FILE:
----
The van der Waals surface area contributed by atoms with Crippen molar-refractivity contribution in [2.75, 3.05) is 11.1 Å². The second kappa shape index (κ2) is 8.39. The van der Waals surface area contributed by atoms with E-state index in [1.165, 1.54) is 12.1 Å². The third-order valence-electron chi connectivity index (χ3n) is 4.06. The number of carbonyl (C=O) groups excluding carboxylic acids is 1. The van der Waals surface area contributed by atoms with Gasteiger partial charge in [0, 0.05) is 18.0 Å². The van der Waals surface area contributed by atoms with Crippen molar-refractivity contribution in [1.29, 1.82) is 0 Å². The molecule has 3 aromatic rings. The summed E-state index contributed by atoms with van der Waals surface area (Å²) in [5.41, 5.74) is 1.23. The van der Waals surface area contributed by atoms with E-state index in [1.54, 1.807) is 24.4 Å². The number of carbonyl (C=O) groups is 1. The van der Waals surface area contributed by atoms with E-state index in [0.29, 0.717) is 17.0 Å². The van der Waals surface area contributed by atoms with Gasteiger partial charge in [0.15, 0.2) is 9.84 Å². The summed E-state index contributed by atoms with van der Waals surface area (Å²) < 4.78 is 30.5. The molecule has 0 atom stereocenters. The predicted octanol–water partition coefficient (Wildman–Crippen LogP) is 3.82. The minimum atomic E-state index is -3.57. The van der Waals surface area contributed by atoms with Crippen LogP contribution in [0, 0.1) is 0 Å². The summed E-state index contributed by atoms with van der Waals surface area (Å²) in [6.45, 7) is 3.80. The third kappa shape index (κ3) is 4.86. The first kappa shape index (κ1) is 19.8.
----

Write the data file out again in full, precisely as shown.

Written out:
The van der Waals surface area contributed by atoms with Crippen molar-refractivity contribution in [2.75, 3.05) is 11.1 Å². The second kappa shape index (κ2) is 8.39. The van der Waals surface area contributed by atoms with E-state index in [1.165, 1.54) is 12.1 Å². The third-order valence-electron chi connectivity index (χ3n) is 4.06. The number of carbonyl (C=O) groups excluding carboxylic acids is 1. The van der Waals surface area contributed by atoms with Gasteiger partial charge in [0, 0.05) is 18.0 Å². The van der Waals surface area contributed by atoms with Crippen molar-refractivity contribution in [1.29, 1.82) is 0 Å². The molecule has 3 aromatic rings. The summed E-state index contributed by atoms with van der Waals surface area (Å²) in [5.41, 5.74) is 1.23. The van der Waals surface area contributed by atoms with E-state index in [1.54, 1.807) is 24.4 Å². The number of carbonyl (C=O) groups is 1. The van der Waals surface area contributed by atoms with E-state index in [0.29, 0.717) is 17.0 Å². The van der Waals surface area contributed by atoms with Gasteiger partial charge in [0.15, 0.2) is 9.84 Å². The summed E-state index contributed by atoms with van der Waals surface area (Å²) < 4.78 is 30.5. The molecule has 0 atom stereocenters. The predicted octanol–water partition coefficient (Wildman–Crippen LogP) is 3.82. The minimum atomic E-state index is -3.57. The van der Waals surface area contributed by atoms with Crippen LogP contribution in [0, 0.1) is 0 Å². The summed E-state index contributed by atoms with van der Waals surface area (Å²) in [6.45, 7) is 3.80. The third kappa shape index (κ3) is 4.86. The first kappa shape index (κ1) is 19.8.